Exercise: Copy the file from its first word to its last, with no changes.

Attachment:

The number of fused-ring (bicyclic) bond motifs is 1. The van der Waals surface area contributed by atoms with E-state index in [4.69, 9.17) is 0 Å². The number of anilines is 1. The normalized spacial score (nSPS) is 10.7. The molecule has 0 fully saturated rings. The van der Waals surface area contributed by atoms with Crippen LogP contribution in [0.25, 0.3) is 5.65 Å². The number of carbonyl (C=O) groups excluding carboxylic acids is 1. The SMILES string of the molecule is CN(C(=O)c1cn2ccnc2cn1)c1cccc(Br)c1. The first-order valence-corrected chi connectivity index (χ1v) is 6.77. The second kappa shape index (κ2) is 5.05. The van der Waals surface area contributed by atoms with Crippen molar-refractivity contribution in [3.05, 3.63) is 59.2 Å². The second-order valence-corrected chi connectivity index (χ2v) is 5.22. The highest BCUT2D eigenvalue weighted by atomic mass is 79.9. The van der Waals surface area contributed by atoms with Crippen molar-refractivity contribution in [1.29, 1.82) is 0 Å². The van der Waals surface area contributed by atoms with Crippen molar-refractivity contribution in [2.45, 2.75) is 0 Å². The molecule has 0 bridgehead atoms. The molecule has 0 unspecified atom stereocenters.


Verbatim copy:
The number of fused-ring (bicyclic) bond motifs is 1. The van der Waals surface area contributed by atoms with E-state index in [4.69, 9.17) is 0 Å². The number of anilines is 1. The normalized spacial score (nSPS) is 10.7. The molecule has 0 fully saturated rings. The van der Waals surface area contributed by atoms with Crippen LogP contribution in [0.25, 0.3) is 5.65 Å². The number of carbonyl (C=O) groups excluding carboxylic acids is 1. The SMILES string of the molecule is CN(C(=O)c1cn2ccnc2cn1)c1cccc(Br)c1. The first-order valence-corrected chi connectivity index (χ1v) is 6.77. The second kappa shape index (κ2) is 5.05. The van der Waals surface area contributed by atoms with Crippen molar-refractivity contribution in [3.05, 3.63) is 59.2 Å². The second-order valence-corrected chi connectivity index (χ2v) is 5.22. The highest BCUT2D eigenvalue weighted by atomic mass is 79.9. The van der Waals surface area contributed by atoms with Crippen molar-refractivity contribution in [1.29, 1.82) is 0 Å². The van der Waals surface area contributed by atoms with Crippen molar-refractivity contribution in [2.45, 2.75) is 0 Å². The molecule has 0 bridgehead atoms. The molecule has 0 unspecified atom stereocenters.